MODO 801’s new referencing system allows multiple people to work on large-scale scenes – a neat addition which can get a little complicated in other software. It allows you to work on your lighting or rendering while someone else is creating models, and as everything is cross-referenced you can ensure your project stays up to date.

“Referencing is good when building larger scenes with a team of people”

You can specify objects which can’t be removed, too, which prevents accidental deletion of your hard work. Although it’s a minor addition, Juhani Karlsson, a 3D artist and technical director at Talvi Digital absolutely loves it. “The small and not so flashy features such as referencing are good when building larger scenes with a team of people,” he confirms.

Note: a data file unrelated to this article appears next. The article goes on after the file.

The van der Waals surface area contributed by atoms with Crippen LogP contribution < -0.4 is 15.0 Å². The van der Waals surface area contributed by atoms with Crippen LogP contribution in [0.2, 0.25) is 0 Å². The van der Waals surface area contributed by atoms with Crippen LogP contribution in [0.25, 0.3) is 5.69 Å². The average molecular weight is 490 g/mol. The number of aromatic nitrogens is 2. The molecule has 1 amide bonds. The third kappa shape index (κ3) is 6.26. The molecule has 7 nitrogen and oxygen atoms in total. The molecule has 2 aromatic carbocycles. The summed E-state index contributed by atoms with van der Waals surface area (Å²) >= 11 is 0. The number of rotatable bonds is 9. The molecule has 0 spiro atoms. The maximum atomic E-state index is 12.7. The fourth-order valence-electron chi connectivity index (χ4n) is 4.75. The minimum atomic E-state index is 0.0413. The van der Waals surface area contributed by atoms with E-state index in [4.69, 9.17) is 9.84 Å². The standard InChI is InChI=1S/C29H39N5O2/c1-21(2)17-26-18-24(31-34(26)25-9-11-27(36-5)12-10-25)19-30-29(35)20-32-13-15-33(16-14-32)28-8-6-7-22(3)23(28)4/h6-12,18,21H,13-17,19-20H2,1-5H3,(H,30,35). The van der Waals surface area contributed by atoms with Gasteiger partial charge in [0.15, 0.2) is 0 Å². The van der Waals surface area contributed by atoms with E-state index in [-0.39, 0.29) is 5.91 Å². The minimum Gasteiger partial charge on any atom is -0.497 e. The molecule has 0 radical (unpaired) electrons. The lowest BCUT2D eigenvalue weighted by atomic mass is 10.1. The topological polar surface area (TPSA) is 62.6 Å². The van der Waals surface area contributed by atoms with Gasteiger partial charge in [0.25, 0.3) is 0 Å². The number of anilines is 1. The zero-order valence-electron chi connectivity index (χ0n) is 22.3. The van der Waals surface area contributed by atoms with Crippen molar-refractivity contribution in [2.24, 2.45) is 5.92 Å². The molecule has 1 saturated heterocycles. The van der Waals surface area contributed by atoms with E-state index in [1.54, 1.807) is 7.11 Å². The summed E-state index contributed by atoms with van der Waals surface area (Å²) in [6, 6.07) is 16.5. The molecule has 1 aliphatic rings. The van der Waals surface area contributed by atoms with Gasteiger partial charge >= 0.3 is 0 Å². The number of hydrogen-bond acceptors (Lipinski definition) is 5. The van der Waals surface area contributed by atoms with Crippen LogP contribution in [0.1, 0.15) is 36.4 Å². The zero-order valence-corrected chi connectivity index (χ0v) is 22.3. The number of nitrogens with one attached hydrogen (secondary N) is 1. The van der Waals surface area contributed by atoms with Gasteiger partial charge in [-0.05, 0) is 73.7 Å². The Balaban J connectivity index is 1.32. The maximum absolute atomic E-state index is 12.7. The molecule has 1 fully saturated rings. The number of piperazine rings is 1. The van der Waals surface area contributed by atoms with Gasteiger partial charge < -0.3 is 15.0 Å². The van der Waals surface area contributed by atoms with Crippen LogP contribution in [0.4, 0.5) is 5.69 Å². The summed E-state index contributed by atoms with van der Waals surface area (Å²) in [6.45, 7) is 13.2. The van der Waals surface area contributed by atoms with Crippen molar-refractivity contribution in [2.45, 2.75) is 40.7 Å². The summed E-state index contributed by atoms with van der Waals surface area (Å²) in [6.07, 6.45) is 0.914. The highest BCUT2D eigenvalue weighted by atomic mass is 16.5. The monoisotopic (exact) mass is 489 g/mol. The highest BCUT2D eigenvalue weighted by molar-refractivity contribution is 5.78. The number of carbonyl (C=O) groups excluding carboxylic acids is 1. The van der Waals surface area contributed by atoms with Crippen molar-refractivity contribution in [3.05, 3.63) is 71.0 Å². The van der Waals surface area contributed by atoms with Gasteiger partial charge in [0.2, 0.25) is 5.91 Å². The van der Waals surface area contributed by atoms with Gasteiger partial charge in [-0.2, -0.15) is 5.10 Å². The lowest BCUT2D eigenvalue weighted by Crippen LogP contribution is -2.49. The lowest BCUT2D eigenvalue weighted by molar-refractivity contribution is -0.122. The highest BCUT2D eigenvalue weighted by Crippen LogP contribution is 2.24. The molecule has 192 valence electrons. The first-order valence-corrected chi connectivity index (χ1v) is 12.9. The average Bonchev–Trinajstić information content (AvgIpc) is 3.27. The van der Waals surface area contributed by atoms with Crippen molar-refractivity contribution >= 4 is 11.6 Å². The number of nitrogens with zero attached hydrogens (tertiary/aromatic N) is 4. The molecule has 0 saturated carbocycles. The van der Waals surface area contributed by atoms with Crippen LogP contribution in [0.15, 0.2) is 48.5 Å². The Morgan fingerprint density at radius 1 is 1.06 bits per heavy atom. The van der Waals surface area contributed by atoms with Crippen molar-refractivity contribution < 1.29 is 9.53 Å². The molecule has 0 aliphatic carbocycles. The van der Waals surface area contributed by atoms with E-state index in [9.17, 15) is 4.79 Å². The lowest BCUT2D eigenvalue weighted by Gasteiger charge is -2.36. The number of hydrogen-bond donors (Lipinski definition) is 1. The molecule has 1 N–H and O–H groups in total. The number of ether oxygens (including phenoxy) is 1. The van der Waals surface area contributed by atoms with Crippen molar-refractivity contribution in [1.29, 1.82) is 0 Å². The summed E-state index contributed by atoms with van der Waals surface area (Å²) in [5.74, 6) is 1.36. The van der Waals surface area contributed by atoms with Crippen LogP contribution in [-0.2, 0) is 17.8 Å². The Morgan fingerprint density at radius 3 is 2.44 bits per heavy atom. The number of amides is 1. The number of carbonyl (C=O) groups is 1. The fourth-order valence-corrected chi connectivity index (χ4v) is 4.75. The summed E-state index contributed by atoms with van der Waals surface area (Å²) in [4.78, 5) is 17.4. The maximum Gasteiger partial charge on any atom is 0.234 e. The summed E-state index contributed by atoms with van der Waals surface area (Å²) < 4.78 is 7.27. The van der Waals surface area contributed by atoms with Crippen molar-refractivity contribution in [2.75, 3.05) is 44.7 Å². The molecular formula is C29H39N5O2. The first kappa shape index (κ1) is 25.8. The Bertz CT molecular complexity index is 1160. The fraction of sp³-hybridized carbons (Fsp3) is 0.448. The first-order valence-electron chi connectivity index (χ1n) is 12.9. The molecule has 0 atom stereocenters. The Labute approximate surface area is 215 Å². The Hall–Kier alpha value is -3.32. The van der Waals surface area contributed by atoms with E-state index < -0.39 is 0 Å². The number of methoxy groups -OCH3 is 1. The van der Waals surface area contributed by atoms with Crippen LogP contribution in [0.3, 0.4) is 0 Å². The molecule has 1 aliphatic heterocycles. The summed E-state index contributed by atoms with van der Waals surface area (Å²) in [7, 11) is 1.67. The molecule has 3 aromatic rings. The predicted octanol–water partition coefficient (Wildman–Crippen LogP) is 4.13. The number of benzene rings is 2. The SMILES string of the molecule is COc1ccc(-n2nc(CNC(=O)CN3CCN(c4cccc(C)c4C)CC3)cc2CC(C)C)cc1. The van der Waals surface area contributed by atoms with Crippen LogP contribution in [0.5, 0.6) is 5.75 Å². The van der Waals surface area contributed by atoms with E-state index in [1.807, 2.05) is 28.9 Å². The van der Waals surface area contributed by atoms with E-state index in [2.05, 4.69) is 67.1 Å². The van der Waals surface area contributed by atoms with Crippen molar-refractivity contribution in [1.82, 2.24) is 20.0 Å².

Physics also receive some love in 801. A new glue strength system specifies how objects break apart when they’re subjected to a force, and this can be used in conjunction with the shatter tool to break things such as wine glasses and buildings realistically. You can even use the leftover debris as a model unto itself, which makes it easy to make a mess. Another neat addition here are particle modifiers, which can be driven by music or sounds to make sprites change colour – expect to see this in many music videos in the coming years.

Related is fur, which is now easier to style and sculpt. MODO features guide curves so you can get an idea of how the hair will look in a final render, and new tools allow you to lengthen, reposition and manipulate hair as you see fit. You can even specify different colors for the roots and tips of the hair, which adds to the realism. If you’re familiar with MODO’s Vmaps you’ll know how it works.